Inside His Head: Wife is “bored” with her husband

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Dear Inside His Head husbands,

I know this is a problem, so I really want some help. I feel “bored” in my marriage and even when I try to do something new or suggest a trip (for example), I still can’t seem to enjoy my husband the way I did when we first got married. I knew the relationship would change over time, but I didn’t think it would be like this. I really want to make my marriage better, but I’m just not happy with the way things are right now. What could I do to turn things around?

greg1.thumbnailGRAY: There’s an expression you may have heard: The honeymoon’s over.

I dare say nearly everyone goes through a period where all the anticipation of things to come has turned into not anticipating anything to come.

If yours is a fairly new marriage (fewer than 5 years), your present life may lack the excitement of chasing each other, including all the time with friends and the anticipation of the marriage and honeymoon.

You may feel like a kid who’s looked forward to Summer Vacation all school year, but then only sits around bored in their room all day whining about how there’s nothing to do.

The reality is that you can’t enjoy your husband the same way you used to because both of you have grown and changed. What you need to find is how to keep the love growing as well. Everyone knows how thrilling puppy love can be, but you’re heart’s not going to go pitter pat forever. Some people confuse that change as no longer loving their spouse, but it is not.

Keep your relationship as real and important as you think it ought to be. Are your nights becoming sweat pant and TV events? Do you give each other tired-from-work glances? Do you spend more time complaining about what’s wrong instead of what’s right? Your life becomes what you let it become. If you’re not comfortable with it then you need to make things more intimate or more about each other instead of all that other stuff that doesn’t really matter much.

It may help to think of it as you might a job.

If you don’t have goals to achieve, projects to create, and, most importantly, finding joy along the way then anyone can get bored with showing up to the daily grind. Improve each other, challenge yourselves and celebrate the victories and your complacency with each other will surely diminish.

MICHAEL: I don’t think this is an uncommon problem. We each change over time. Some of us more than the others.

We can both get into patterns of behavior that make us unattractive to each other. I think the key here is to be honest with your husband about your feelings. He needs to know there is a problem so that you can address it as the couple you are and not just you as an individual.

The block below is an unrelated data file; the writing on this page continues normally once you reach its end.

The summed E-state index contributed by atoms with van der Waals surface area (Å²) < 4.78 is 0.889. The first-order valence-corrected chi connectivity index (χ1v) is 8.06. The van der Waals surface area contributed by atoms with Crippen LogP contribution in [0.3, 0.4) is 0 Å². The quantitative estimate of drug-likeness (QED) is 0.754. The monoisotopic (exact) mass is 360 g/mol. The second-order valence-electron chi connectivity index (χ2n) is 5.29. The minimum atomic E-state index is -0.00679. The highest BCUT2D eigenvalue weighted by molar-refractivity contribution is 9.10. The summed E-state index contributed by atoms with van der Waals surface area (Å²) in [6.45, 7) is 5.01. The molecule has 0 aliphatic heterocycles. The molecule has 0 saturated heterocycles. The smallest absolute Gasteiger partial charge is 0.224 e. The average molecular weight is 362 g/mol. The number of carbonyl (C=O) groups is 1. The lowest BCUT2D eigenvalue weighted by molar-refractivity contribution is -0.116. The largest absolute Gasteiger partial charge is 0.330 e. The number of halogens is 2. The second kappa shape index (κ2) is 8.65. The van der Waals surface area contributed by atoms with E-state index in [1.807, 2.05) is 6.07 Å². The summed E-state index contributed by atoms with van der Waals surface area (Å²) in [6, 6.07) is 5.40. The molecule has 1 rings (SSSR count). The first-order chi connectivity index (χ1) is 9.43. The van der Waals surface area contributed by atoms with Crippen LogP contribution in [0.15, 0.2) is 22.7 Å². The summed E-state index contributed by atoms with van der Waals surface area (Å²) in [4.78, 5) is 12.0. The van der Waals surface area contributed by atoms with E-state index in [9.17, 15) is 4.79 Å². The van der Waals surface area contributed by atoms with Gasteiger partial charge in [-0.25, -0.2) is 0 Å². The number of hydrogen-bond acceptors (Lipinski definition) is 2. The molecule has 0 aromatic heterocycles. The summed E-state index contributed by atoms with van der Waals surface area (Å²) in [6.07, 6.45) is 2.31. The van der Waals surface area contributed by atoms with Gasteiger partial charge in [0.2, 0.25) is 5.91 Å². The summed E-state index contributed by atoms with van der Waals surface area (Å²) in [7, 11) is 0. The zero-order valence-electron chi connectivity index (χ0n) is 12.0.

If there are particular things in the relationship that are causing you to feel the way you are, call them out specifically without making it a personal attack on your husband. You can’t make it a gripe list. Make sure that you can provide an alternative behavior that you’d like to see from him.

If there’s conflict during this activity or you can’t reconcile the issues and get to a common resolution, please see a marriage counselor. Boredom can usually be worked through if the both parties can get the focus back on the appropriate things in the relationship.

If you really don’t know why you are feeling the way you are, then please go to a counselor to talk through your issues. The underlying problem might not be your husband at all.

MAVERICK: It sounds like you’re more unhappy with yourself than with your husband.

Expectations are dangerous things. They rarely work out like we expect and the end result is often irrational feelings of disappointment. You don’t say what those expectations are or imply that your husband knows them and has chosen not to work toward them.

Instead what you seem to be describing is feelings of pretty broad and vague unease.

It may depression. I’d consider talking to your doctor. Depression is not to be fooled with. Seek help. If you’re positive depression is not the issue, I’d say you need to do some soul searching and focus on yourself, not your husband. He’s not responsible for your happiness.

Our spouses exist to support us and help us to be our best, to be happy and fulfilled but they’re not responsible for that. We are responsible for our own well-being. So, decide what makes you happy and pursue it.

Go back to school, write a book, get back in shape, try stand-up comedy, talk long walks, read more, try out for a play. Do something.

Begin your life as a married woman as a woman who is responsible for her own mental well being. Start the journey. Build a wonderful life. Let your husband help. Just don’t expect him to do all the heavy lifting.

♥ If you’d like to send a question to our panel of anonymous husbands, email us at mamas{at}nwaMotherlode{dot}com. We’ll pass it along to the guys.